How does the Baseball Hall of Fame selection impact collectors?

January 8th 2014 Frank Thomas, Greg Maddux and Tom Glavine were selected into the Baseball Hall of Fame. All three very deserving of this honor. The question we thought during this time was "Will this impact collecting cards of these players?"

All the time in our hobby we've seen a slew of cards hit eBay and other trading sites when someone has broken a record, dominated their sport or has done something in the public eye. Will the Hall of Fame selection be any different?

Lets look at each player within the hobby and see how this might impact your collection.

Frank Thomas;
The "Big Hurt" has been a hobby superstar since coming into the league. Most of his base cards are around the $1.00 mark with the serial numbered cards going for much high amounts. His 1990 Leaf RC is the most popular still (except for the No Name Topps). You can still find some good deals on them and even graded cards are decent prices to pick up for your HOF collection. Game Used Jersey and Bat cards are in the middle range depending on if it is a serial numbered card or not. You can find a Bat or Jersey swatch for around the $3-5 range and there are many to choose from. Autograph cards currently have been in the $30+ range and have been hitting $100+ for certain cards. His autograph cards are very popular and do very well in the secondary market. Since making the HOF, his cards have stayed in the same price range except for his autographs. They have jumped up a bit and are around the $50-$120+. A little surprised the 1990 Leaf hasn't gone up to the levels is was at years ago but maybe it will in a few more years.

Greg Maddux;
Maddux collectors have had it a bit easier than Thomas collectors over the years. His base cards have been really good prices at .50 cents or less on most. Even his RC cards from 1987 are in really good ranges. Graded cards have been around the $18 mark for some time for 9.5 grades which is a steal when your talking about a HOF player. Game Used Jersey and even some Bat relics are out there and are around the same as Thomas prices. There are fewer Maddux relics out of the three players so they are tougher to find a nice patch or multi-color jersey. As for Autographs, these are the toughest. prices start around $60 and jump up close to $200 on some cards. There just isn't a lot of his penmanship out there. The same holds true for Maddux since the HOF selection and his prices have been the same. Autographs continue to lead the pack with very strong secondary market. As for his XRC cards, they are still very cheap. graded or not try and pick these up for future value.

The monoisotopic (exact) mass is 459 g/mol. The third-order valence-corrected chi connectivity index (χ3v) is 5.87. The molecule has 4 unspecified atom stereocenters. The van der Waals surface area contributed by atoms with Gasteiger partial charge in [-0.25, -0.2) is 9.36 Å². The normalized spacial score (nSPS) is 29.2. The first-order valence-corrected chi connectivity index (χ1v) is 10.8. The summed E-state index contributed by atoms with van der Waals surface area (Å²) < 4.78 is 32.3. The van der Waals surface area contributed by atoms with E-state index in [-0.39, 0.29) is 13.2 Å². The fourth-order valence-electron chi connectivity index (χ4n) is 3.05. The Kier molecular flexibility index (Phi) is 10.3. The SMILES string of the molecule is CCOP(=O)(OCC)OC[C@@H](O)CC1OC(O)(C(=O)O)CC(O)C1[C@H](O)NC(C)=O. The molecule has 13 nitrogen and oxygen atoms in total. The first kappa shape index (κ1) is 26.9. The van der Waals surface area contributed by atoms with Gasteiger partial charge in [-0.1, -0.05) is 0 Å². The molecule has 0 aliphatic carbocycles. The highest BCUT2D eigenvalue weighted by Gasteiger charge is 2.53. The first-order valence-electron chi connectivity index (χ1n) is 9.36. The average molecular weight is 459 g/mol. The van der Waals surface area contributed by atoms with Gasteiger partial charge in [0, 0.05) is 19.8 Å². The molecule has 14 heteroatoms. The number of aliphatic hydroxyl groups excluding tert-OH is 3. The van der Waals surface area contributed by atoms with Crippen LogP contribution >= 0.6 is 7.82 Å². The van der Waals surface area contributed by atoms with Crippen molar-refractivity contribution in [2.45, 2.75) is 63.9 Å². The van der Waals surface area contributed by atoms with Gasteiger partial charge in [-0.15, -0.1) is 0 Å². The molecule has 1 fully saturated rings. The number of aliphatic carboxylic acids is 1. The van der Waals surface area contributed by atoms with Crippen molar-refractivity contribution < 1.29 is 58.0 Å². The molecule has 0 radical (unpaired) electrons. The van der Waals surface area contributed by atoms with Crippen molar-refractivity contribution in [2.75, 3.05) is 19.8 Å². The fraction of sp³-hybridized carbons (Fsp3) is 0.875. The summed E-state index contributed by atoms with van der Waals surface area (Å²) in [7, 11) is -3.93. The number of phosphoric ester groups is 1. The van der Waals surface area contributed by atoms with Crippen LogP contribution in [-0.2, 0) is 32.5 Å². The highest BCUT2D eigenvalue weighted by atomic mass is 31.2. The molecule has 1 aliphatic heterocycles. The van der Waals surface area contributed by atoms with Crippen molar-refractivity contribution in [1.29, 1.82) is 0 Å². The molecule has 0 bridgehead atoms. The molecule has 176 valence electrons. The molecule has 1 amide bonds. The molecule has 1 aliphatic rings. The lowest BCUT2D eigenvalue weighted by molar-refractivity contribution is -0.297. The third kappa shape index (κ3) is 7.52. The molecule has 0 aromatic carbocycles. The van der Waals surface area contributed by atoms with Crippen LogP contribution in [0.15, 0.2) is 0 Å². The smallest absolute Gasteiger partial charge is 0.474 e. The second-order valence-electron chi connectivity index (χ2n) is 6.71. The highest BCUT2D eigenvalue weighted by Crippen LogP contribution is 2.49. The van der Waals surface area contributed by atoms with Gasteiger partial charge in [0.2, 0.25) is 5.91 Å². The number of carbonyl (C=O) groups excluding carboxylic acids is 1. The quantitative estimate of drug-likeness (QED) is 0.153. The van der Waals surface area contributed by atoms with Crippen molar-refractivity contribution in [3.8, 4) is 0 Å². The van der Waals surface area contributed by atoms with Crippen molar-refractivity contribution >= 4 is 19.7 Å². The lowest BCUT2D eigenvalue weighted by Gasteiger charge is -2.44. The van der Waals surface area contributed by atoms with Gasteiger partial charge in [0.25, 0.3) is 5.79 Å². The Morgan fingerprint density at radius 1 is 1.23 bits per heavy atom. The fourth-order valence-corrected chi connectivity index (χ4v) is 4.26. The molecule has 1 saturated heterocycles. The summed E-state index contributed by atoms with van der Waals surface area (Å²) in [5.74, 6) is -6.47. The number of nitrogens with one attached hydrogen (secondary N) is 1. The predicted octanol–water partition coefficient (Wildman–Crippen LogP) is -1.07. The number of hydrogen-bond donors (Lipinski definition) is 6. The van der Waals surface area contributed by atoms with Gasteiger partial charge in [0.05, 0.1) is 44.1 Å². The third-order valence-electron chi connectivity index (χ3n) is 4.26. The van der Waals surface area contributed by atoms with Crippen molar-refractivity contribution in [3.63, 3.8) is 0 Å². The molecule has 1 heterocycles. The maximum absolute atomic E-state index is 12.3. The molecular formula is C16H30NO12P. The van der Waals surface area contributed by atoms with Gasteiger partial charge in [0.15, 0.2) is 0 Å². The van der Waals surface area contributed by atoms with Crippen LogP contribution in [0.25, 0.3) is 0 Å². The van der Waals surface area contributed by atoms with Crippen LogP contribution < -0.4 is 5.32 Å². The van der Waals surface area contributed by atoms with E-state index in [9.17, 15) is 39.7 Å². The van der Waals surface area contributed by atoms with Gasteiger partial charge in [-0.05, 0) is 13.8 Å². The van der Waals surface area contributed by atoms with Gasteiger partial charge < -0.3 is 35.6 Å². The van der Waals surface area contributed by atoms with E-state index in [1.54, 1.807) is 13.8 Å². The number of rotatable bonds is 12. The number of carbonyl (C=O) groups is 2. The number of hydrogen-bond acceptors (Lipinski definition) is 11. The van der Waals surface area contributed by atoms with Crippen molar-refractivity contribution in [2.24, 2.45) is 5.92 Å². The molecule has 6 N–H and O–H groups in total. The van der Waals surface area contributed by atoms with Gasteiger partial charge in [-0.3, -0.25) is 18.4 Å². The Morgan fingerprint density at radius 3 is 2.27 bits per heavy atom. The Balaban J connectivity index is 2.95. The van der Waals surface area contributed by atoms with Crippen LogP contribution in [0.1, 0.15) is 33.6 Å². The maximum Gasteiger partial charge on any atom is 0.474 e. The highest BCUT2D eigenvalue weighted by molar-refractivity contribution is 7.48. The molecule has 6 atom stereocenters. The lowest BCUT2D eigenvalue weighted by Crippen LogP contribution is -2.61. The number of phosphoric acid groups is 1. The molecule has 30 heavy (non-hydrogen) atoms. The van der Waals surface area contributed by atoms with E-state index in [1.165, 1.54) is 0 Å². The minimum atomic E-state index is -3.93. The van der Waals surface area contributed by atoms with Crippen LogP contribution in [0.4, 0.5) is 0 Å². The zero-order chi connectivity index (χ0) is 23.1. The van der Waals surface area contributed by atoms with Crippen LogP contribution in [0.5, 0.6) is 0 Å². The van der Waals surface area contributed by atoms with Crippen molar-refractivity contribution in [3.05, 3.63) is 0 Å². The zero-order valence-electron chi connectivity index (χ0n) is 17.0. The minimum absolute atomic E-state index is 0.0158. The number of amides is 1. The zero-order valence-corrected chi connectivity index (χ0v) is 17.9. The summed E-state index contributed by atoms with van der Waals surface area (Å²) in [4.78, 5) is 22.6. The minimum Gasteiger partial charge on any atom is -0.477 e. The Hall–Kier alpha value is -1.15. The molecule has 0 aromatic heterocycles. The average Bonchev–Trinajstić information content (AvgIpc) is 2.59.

Tom Glavine;
Out of the three players, Glavine is the least expensive overall. His base cards are always in the "10 for a $1.00" bin or packaged in with commons. His RC cards from 1988 are always the cheapest as you can find a very crisp ungraded card for less than $1.00. Even the graded 9.5 or 10's are under $20.00 sometimes. Jersey and Bat relics are easily found and are consistent within the $3.00 range, but there are a number of really nice patch cards out there which fetch some decent money. Autograph cards are out there but can be scarce at times. They are in a nice $20-30 range with some hitting close to the $80 range for low serial numbered cards. The one difference between the three is that Glavine's autographs and patch relics have risen since being named to the HOF. not by huge amounts but you now find autographs hitting the $50 range and patch cards in the mid $20 to $30's. Most of the draw has been towards his Brave's relics compared to his Mets. His graded RC's are still affordable and could see some nice returns down the road.

Overall there hasn't been a significant jump in any prices among the three players. There has been an increase in listings overall which is very common right after this announcement each year. With the influx in listings your bound to find some decent prices on anything from base to autographed cards. Typically autographed memorabilia is where the increases are seen and you will see an increase in new items with "HOF" inscriptions. Card companies are not too often to jump on the inscriptions but could see this in the future with brands like Topps Five Star, Triple Threads and Panini Cooperstown. The three players will be showing up in more new card sets as HOF players which will increase the number of cards to your collection.

Next years ballot has another monster list of potential selections with the likes of Randy Johnson, John Smoltz, Pedro Martinez, Nomar Garciaparra, and Gary Sheffield. Lets not forget those who also could make it in that are close like Biggio, Bagwell, Piazza, and Tim Raines. It may not be until the 2016 ballot when Ken Griffey Jr. makes his first appearance that we may see a bigger influx in prices after a selection. With a big name like him going in with cards already at superstar prices we could be in for a hobby boost.

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Make sure to visit our storefront at, or our COMC account ThePackGambler